Buffalo thorn tree – an icon in Southern Africa
Buffalo thorn tree (Ziziphus mucronata) is called in Afrikaans “Blinkblaar-wag-‘n-bietjie” for its shiny leaves and two thorns, which are holding people back when getting caught by them. The shrub or tree has got distinctive zigzag branchlets with pairs of two thorns: one hooked thorn pointing downwards and one straight thorn pointing upwards.
Mr. Mxolisi (‘Xia’) Mabilane, a VaTsonga from the Greater Letaba Local Municipality, commented on this tree as follows:
Uses of Buffalo thorn shrub and trees
Food from Buffalo thorn trees
Young leaves are soft and got low tannin content. They can be eaten raw and taste well. If cooked, bush spinach can be used as a side dish for protein- or starch-based food. It is always a positive surprise; how such soft and well-tasting leaves can survive in such a harsh environment. But they don’t need chemicals for protection – they got their nasty thorns for defense.
Fruits are leathery skinned with only a small layer of pulp, which is quite dry and tastes slightly sweetish. Ovambo are drying the fruits and are grinding off the dry pulp thereafter, using it as an addition to maize meal.
The reddish skin and pulp is more of a teaser to attract animals eating the fruit for dispersal of the seeds, because the plant put its main energy into the kernels of these seeds. These energy-rich kernels are protected by a hard shell, which has to be cracked open for extracting them.
According to information provided here, the protein content is about 19%, carbohydrate content abt. 18% and the energy of the kernel within the seed is abt. 2008 kcal/100 g of kernels.
The caloric value of Z. mucronata seed was 2008.58 kcal. This value is high and as such could be recommended as a dietary supplement for people who require a lot of energy, for example, the athletes.
Yerima, B. I. and Markus M.
During the Second Anglo-Boer war 1899-1902, these fruits and roots (besides of other plant parts) were roasted and used as substitute coffee by the Boers.
Buffalo thorn roots will be cut in pieces, pounded, and put in a bit of water to wash out the compounds. Drinking this water will act as a pain killer. There is a variety of other medical applications, which are based on the alkaloids and antifungal properties in roots and older leaves.
Cultural uses and believes
Buffalo thorn trees play an important part in cultural believes of isiZulu and VaTsonga cultures. If a Zulu chief dies, a Buffalo thorn tree will be planted on the grave, to mark it ‘forever’.
As Mxolisi Mabilane explains in the podcast above, that in his Tsonga (but also Zulu-) culture, the place where a person died will be brushed with a Buffalo thorn branch. And with this branch the soul of the departed will be caught and brought back either to his grave, hut, or another place where the spirit can rest in peace. When carrying the branch, the person is not allowed to look back, has to reserve two seats in a bus (one for him and one for the spirit) and has to explain to the Buffalo thorn branch with the spirit in it, what will be done next. This is a tradition which is observed even today (2022).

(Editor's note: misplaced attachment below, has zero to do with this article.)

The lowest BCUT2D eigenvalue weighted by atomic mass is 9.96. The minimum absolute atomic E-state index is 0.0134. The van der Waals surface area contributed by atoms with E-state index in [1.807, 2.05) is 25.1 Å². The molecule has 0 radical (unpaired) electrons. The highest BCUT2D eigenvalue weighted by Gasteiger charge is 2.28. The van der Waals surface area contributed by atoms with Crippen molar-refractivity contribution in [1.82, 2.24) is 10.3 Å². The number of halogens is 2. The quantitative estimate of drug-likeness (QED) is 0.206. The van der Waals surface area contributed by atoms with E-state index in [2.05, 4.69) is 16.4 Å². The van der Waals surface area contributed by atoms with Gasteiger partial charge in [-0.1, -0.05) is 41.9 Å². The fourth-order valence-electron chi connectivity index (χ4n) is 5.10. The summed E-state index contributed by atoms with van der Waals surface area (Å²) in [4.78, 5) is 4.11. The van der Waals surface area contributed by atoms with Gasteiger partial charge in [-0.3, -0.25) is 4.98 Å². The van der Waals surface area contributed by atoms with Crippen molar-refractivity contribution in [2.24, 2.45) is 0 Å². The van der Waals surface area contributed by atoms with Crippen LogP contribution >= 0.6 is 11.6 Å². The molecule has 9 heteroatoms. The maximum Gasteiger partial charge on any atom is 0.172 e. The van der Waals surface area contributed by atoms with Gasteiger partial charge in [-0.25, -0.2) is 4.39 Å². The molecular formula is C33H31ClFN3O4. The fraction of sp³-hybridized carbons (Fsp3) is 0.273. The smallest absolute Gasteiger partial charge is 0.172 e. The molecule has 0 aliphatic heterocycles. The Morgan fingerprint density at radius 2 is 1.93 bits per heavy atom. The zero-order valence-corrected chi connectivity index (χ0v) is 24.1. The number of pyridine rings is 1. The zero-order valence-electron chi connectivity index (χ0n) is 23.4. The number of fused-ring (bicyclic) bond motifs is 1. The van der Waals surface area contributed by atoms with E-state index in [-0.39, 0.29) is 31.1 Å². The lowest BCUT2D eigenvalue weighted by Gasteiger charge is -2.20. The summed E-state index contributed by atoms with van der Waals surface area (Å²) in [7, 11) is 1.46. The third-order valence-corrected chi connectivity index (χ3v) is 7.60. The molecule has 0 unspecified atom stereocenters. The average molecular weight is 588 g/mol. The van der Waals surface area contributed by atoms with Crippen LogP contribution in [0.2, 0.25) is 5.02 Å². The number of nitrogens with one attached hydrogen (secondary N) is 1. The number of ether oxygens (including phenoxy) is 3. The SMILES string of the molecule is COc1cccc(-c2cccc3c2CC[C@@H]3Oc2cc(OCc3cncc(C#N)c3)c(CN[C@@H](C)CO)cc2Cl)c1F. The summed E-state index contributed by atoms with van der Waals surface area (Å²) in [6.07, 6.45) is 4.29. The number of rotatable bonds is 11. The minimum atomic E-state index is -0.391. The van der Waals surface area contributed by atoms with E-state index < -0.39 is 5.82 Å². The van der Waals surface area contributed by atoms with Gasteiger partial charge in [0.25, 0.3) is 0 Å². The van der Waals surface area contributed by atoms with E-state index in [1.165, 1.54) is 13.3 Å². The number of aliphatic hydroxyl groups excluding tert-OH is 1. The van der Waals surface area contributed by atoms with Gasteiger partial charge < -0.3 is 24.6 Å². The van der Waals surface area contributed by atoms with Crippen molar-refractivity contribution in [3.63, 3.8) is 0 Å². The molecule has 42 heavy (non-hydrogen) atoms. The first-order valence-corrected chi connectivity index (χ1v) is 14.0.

Zulus also firmly believe, that during thunderstorms, protection should be sought under a buffalo thorn tree, as it is immune against lightning strike. There may be an explanation to this belief, as Buffalo thorn trees nearly always grow smaller than surrounding trees are – and lightning will strike the higher ones.
And: cutting down a Buffalo thorn tree will bring bad luck to that person.
Uses of Buffalo thorn trees for protection
Buffalo thorn branches are well suited for protection of kraals (place at which cattle, sheep or goats are kept during nighttime). If travelers are sleeping out in the bush, a surrounding circle of Buffalo thorn branches will keep out any undesirable predators. Height of such a kraal should be about 1,5 meters high and it should be structurally strong. This means, branches must be interwoven and the whole thorn branch circle be wide enough.
If certain TV series (like ‘Naked Survival’) call such protective thorn rings ‘Boma. This expression may be correct in other parts of Africa, but not in Southern Africa. A Boma is a meeting place with a stockade around, and a Kraal is a protected place – which is what is required for the ‘Survivors’.
Lessons learned from Buffalo thorn uses:
- It’s leaves are very pleasant to eat, either raw or cooked as a kind of spinach
- Seed kernels are very high in calorific value
- Buffalo thorns branches are important in Zulu and Tsonga traditions for sweeping up and transporting souls of diseased persons
- Branches are used for building kraals for protection during nighttime